We propose to perform an urgent biodiversity survey to support the protection of one of the world’s most important and endangered temperate rain forest regions, the Patagonia Valdivian Temperate rainforests of Chile. This area has been under threat due to construction and clear-cutting, and recently from the mega-dam proposal in the Baker and Pascua rivers.
There has been a battle for decades against construction and agriculture in natural areas of Chile, which are destroying its ancient forests (Figures 1, 2). The strongest recent threat is the proposal to build a dam on the Baker and Pascua Rivers. Dam projects can destroy the forests, increase climate change, accelerate the extinction of endemic species like the Chilean deer of this region, and also will forcibly displace hundreds of indigenous and other citizens. The magnitude of the impact is incalculable, as it will drown a substantial area and create an electrical line cut through the forest from the main dam to the north of Chile.
Insects and spiders provide excellent information on overall biodiversity and can be collected without lasting impact to natural systems. Our Berkeley team will undertake streamlined, rapid, cost-effective arthropod collection using a full array of collecting methods, preserving samples, and uploading collection data into the Essig Museum Database (Figures 3, 4). Then, specimens will be sent to collaborators world-wide for identification and molecular studies. Will you help us by making a gift today?
Can you help us get this project off the ground?
Unfortunately, no other funds are available for this effort. To improve the case for regional conservation, we need to collect new data, and analyze and integrate data from our previous Chilean study (Figure 5). The results will have long-term impacts on biology and on management practices in Chile and Argentina. Our collaborators have a proven track record in conducting biodiversity surveys in southern South America and elsewhere, and a demonstrated ability to produce and analyze the resulting data, to mentor trainees, and to interact constructively with conservation authorities. Your support is crucial to meeting the curatorial, research, educational and conservation goals of this project.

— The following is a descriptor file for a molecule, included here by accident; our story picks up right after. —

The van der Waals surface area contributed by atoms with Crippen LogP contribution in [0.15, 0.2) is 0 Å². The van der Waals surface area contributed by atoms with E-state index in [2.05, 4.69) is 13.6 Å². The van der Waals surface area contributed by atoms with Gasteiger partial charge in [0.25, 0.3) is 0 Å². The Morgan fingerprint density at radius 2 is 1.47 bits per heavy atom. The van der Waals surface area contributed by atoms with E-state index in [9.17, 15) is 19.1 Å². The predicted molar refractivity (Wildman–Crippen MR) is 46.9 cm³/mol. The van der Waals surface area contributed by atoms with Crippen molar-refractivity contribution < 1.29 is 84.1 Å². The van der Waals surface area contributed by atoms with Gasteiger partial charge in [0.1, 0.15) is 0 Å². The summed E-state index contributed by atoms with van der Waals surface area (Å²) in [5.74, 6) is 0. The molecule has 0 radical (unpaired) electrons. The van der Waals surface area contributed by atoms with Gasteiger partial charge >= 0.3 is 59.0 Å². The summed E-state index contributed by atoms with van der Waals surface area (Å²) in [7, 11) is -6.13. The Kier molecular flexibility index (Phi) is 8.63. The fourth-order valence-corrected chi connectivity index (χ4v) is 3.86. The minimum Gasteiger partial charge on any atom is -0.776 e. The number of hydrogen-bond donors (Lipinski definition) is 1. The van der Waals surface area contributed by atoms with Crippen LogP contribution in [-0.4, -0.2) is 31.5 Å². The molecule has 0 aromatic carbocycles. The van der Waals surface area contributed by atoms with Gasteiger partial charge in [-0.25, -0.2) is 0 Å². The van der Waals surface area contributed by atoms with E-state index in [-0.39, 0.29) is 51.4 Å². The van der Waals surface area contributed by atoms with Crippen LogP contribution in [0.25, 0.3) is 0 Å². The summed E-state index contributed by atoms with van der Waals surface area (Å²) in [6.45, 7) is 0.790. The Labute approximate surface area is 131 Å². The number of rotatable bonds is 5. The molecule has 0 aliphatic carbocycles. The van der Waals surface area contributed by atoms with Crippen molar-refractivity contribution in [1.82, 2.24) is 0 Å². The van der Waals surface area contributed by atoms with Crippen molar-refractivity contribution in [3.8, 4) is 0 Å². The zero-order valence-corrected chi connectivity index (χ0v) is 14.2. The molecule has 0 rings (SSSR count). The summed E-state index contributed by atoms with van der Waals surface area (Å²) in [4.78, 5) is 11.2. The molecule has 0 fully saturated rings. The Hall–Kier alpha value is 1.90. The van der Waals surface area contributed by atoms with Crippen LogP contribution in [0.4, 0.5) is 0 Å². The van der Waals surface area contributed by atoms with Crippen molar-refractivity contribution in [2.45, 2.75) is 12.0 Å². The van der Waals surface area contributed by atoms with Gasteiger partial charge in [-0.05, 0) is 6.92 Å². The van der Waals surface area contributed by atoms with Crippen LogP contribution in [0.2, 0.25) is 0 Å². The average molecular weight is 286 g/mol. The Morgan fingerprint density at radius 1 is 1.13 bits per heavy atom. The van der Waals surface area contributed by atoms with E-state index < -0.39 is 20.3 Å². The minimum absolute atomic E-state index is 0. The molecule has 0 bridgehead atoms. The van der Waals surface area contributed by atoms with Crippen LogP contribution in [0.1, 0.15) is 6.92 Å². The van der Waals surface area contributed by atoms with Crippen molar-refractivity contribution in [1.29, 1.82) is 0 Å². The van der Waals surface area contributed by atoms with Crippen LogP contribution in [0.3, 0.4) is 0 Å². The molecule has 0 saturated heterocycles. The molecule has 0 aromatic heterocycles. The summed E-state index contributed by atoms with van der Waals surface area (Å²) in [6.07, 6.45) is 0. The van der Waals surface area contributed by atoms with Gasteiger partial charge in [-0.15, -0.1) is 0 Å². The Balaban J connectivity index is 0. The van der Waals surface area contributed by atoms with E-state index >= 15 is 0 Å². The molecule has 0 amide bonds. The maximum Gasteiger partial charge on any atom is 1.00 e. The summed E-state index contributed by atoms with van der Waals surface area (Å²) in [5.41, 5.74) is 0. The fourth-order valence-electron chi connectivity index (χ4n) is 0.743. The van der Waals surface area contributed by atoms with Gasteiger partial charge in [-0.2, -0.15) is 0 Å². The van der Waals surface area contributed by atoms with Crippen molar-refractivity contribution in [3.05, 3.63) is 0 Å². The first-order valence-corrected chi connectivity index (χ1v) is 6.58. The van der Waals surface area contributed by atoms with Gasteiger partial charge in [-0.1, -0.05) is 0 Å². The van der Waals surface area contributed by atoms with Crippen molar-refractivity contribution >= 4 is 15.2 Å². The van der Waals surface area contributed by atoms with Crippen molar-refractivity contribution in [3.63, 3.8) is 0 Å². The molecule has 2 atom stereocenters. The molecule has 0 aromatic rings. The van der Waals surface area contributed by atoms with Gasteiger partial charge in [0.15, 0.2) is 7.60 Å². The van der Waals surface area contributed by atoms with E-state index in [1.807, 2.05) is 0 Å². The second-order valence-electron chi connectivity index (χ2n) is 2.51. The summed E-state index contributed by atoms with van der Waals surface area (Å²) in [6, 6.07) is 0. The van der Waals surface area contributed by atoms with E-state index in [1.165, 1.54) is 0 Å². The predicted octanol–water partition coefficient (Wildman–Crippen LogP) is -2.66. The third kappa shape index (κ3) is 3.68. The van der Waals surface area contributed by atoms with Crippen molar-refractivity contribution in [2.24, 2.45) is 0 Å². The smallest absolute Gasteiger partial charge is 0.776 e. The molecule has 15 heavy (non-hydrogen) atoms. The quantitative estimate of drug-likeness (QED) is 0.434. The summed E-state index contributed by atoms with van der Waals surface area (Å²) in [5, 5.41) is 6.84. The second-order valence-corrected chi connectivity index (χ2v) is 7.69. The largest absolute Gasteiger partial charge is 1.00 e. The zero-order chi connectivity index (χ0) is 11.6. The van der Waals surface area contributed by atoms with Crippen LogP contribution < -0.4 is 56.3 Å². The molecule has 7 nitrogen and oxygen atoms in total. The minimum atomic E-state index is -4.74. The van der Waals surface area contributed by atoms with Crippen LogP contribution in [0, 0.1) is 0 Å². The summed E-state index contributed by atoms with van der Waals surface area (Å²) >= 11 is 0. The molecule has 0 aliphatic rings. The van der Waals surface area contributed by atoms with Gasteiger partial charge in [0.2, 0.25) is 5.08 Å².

We Need to Act Now
Our plan for surveys before the forests are destroyed will create hard data to give the national agencies tools to conserve the forests and impetus to develop alternative energy sources, which the country has. The collected specimens will be initially sorted in Chile, and the remainder sorted at the Essig Museum to provide training to undergraduate students. The specimens will be then preserved at the Essig Museum of Entomology and at the Museo Nacional de Historia Natural in Santiago Chile. In addition to their conservation values, the preserved specimens and data will be invaluable to science by forming the basis to study different scenarios for Gondwanan breakup (i.e., the legacy of continental drift).
We have a highly qualified team to do this research, including Berkeley scientists and collaborators from Chile, Argentina, Colombia, Australia, Belgium and England. Our previous surveys have resulted in over 50 publications, many of them describing new Chilean species.
How You Can Help
By supporting Diversity in Patagonia, you will help make this research possible. We need your help to raise a minimum of $2,750 which will be used to purchase the collecting supplies and to subsidize the travel that we need to do for our initial expedition (Figure 6). While we also need laboratory funds and student support for this project, this part plays a critical role for collecting initial specimens that could help preserve the beautiful land of Patagonia.
Please make a gift today to explore Patagonia!